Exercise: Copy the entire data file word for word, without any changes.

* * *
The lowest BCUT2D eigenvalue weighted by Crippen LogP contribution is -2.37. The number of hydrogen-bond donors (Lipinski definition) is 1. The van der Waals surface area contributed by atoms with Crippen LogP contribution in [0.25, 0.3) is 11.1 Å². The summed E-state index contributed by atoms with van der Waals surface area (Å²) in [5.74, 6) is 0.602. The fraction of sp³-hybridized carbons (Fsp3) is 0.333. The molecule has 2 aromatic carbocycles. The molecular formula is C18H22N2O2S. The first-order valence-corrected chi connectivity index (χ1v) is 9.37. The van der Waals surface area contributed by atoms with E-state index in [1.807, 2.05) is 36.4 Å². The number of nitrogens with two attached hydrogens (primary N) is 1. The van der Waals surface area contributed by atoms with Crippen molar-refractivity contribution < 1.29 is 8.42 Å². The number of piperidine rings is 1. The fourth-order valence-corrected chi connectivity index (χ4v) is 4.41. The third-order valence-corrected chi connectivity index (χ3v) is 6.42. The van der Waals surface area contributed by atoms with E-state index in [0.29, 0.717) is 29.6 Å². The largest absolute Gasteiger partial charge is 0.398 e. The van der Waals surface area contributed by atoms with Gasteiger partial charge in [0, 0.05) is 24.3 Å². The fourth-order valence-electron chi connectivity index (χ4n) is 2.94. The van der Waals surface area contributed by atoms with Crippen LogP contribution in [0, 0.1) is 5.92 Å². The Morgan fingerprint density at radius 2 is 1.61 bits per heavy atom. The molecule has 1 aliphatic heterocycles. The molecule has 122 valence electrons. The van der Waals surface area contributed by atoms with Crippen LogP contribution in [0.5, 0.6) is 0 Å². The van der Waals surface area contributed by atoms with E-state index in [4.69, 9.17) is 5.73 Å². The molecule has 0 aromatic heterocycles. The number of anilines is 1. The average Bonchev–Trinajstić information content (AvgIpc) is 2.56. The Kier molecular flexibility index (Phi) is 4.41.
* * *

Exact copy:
The lowest BCUT2D eigenvalue weighted by Crippen LogP contribution is -2.37. The number of hydrogen-bond donors (Lipinski definition) is 1. The van der Waals surface area contributed by atoms with Crippen LogP contribution in [0.25, 0.3) is 11.1 Å². The summed E-state index contributed by atoms with van der Waals surface area (Å²) in [5.74, 6) is 0.602. The fraction of sp³-hybridized carbons (Fsp3) is 0.333. The molecule has 2 aromatic carbocycles. The molecular formula is C18H22N2O2S. The first-order valence-corrected chi connectivity index (χ1v) is 9.37. The van der Waals surface area contributed by atoms with E-state index in [1.807, 2.05) is 36.4 Å². The number of nitrogens with two attached hydrogens (primary N) is 1. The van der Waals surface area contributed by atoms with Crippen molar-refractivity contribution < 1.29 is 8.42 Å². The number of piperidine rings is 1. The fourth-order valence-corrected chi connectivity index (χ4v) is 4.41. The third-order valence-corrected chi connectivity index (χ3v) is 6.42. The van der Waals surface area contributed by atoms with E-state index in [0.29, 0.717) is 29.6 Å². The largest absolute Gasteiger partial charge is 0.398 e. The van der Waals surface area contributed by atoms with Gasteiger partial charge in [0, 0.05) is 24.3 Å². The fourth-order valence-electron chi connectivity index (χ4n) is 2.94. The van der Waals surface area contributed by atoms with Crippen LogP contribution in [0, 0.1) is 5.92 Å². The Morgan fingerprint density at radius 2 is 1.61 bits per heavy atom. The molecule has 1 aliphatic heterocycles. The molecule has 122 valence electrons. The van der Waals surface area contributed by atoms with Crippen LogP contribution in [0.5, 0.6) is 0 Å². The van der Waals surface area contributed by atoms with E-state index in [4.69, 9.17) is 5.73 Å². The molecule has 0 aromatic heterocycles. The number of anilines is 1. The average Bonchev–Trinajstić information content (AvgIpc) is 2.56. The Kier molecular flexibility index (Phi) is 4.41.